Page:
A powerful family of proteins found in many snake venoms, called snake venom metalloproteinases (SVMPs), depend on the metal ion zinc to induce their toxic effects in animals or people. SVMPs make up a large portion of the venom of a particularly dangerous genus of snakes called Echis, otherwise known as saw-scaled or carpet vipers. These snakes are very common in sub-Saharan Africa, the Middle East and India, and despite their small size are among the world’s deadliest snakes. This is not because their venom is the most potent or rapid, but because of how many bites they inflict. For example, E. ocellatus, a specific species of Echis, are found in high numbers in western sub-Saharan Africa and often in farmers’ fields. This unfortunately results in many unwitting farmers being bitten after accidentally stepping on or near these snakes. The quicker the snakebite victim can receive antivenom the higher their chances of survival, meaning that time is of the essence for them to get to hospital to receive treatment. Therefore, an oral therapeutic that could be taken shortly after a snakebite is received and that reduces the venom’s toxicity, thus buying them time to reach hospital, could save many lives.

  Sochurek’s saw-scaled viper (Echis carinatus sochureki), part of the Echis genus of snakes and one of the types of snakes housed at the CSRI. Photo by Dr Wolfgang Wüster.

It has previously been suggested in the literature that if zinc were removed from the equation using chelation therapy, then perhaps venoms containing high levels of SVMPs would become less toxic. In preclinical studies, Dr Albulescu tested a number of potential chelation therapies for activity against Echis venoms, with the most promising one being DMPS. When given orally 15 minutes after envenomation (to mimic a person being bitten by a snake and then taking a tablet shortly afterwards), she found that DMPS saved 40% of E. ocellatus envenomed mice versus 0% survival in envenomed mice not given any treatment. In contrast, the antivenom treatment given 1 hour after envenomation (to mimic a snakebite victim receiving antivenom at a hospital after they are bitten) saved 60% of mice. Excitingly, when the mice were given DMPS orally 15 minutes after envenomation AND antivenom 1 hour after envenomation, survival was 100%! This is an incredible discovery that provides important proof-of-concept data that small molecule therapeutics given orally can reduce the lethality of snake venoms. In addition, because DMPS is currently used in humans with heavy metal poisoning, this means it has already passed all necessary clinical safety trials thereby making it much cheaper and quicker to study in human snakebite victims than if it was a ‘new chemical entity’ (the name used to describe a compound being tested as a drug but not yet approved as a drug).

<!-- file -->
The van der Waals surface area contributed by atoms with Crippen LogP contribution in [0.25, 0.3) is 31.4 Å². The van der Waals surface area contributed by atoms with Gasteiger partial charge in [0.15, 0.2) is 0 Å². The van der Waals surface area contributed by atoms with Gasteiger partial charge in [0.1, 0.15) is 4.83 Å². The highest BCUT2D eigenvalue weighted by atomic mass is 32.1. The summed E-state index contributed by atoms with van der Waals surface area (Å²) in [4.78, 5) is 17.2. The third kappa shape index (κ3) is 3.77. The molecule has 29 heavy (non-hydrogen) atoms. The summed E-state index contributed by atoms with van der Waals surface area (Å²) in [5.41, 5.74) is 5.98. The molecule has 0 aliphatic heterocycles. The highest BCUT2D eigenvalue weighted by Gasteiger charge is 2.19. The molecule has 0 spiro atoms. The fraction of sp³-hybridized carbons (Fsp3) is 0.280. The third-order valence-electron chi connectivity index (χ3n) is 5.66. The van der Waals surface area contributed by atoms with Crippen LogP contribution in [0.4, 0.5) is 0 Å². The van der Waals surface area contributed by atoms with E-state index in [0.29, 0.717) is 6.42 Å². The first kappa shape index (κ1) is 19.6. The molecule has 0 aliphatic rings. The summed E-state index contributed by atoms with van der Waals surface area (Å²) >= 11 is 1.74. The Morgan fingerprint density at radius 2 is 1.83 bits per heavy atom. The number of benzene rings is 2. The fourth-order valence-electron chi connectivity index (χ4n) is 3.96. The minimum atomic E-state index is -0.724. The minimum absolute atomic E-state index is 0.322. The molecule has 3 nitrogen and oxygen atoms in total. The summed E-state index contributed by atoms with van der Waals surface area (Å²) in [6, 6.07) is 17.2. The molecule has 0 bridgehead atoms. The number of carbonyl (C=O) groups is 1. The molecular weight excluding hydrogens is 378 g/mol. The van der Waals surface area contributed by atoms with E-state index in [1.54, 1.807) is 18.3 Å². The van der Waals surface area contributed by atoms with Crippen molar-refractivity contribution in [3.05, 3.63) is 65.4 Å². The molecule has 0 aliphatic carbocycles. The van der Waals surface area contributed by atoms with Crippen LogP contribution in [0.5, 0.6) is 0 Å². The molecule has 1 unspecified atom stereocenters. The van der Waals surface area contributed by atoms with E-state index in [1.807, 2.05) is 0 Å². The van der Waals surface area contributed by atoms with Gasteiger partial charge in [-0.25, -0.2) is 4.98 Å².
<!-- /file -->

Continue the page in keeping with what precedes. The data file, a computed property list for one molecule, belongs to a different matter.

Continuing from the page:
DMPS (orally, 15 minutes after envenomation) and antivenom (intravenously, 1 hour after envenomation) used together prevent mortality in all animals tested. DMPS alone prevented mortality in 40% and antivenom alone in 60%. Figure reproduced from bioRxiv preprint (2019) of the article 3.

One of our ultimate goals at the CSRI is to make the treatment of snakebite as simple, quick, and affordable as possible, such that a victim could obtain a tablet from a local dispensary within minutes of being bitten. The discovery that orally administered DMPS can reduce Echis venom toxicity in vivo is the first exciting step in reaching this ambitious target. Next, we will have to demonstrate whether oral treatment with DMPS can help snakebite victims clinically. If it is found to be successful in people, oral treatment with DMPS has the potential to truly revolutionize how we treat snakebite. 






1. Harrison, R. A., Hargreaves, A., Wagstaff, S. C., Faragher, B. & Lalloo, D. G. Snake envenoming: A disease of poverty. PLoS Negl. Trop. Dis. 3, e569 (2009).
2. Albulescu, L.-O. et al. Preclinical validation of a repurposed metal chelator as a community-based therapeutic for hemotoxic snakebite. Sci. Transl. Med. 12, eaay8314 (2020).
3. Albulescu, L.-O. et al. Preclinical validation of a repurposed metal chelator as a community-based therapeutic for hemotoxic snakebite. bioRxiv (2019) doi:10.1101/717280.